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Coracoid process of scapula

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Anatomy, bony landmarks and function of the scapula, also known as shoulder blade.

The coracoid process is an osseous projection that projects from the upper margin of the scapula. This process is directed anterolaterally and positioned directly inferior to the lateral aspect of the clavicle. It connects with the clavicle via the coracoclavicular ligament

The coracoid process is related to major neurovascular structures such as the brachial plexus, axillary vessels, acromial branch of the thoracoacromial artery, and the sensory branch of the lateral pectoral nerve.

The coracoid process can be palpated through the skin on the lateral aspect of the clavipectoral (deltopectoral) triangle, a depression formed between the clavicle, pectoralis major and deltoid muscle

The coracoid process serves as the attachment point for several muscles and ligaments.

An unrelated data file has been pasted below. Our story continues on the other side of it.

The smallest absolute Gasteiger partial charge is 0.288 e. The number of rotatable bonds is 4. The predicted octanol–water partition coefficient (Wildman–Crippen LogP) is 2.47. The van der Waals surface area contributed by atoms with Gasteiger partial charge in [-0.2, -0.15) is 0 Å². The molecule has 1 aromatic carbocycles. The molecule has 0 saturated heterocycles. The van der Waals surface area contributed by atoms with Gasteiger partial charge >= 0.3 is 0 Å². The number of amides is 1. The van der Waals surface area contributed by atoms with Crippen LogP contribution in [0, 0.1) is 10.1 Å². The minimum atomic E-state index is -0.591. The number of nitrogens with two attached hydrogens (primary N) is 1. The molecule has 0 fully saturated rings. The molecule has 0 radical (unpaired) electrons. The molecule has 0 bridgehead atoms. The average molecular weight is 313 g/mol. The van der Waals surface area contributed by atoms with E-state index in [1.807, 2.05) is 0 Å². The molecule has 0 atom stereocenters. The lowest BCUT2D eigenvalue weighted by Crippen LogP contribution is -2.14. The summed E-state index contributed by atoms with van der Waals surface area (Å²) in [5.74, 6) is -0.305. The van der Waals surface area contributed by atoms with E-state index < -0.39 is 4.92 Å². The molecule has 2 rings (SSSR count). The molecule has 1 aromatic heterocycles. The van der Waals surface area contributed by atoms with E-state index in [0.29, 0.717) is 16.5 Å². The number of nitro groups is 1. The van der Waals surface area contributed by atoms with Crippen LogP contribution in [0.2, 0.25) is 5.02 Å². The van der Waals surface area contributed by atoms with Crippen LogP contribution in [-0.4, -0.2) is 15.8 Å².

The muscles include the pectoralis minor muscle, coracobrachialis muscle and short head of biceps brachii muscle. The ligaments that attach to the coracoid process include the coracoclavicular ligament, coraco-acromial ligament, coracohumeral ligament and the glenocoracoid ligament.

Terminology English: Coracoid process of scapula
Latin: Processus coracoideus scapulae
Definition Anterolateral projection of the superior border of the scapula
Ligaments Coracoclavicular ligament
Coraco-acromial ligament
Coracohumeral ligament
Glenocoracoid ligament
Muscles Pectoralis minor muscle
Coracobrachialis muscle
Short head of biceps brachii muscle

Learn more about the anatomy of the scapula with the following study unit: 

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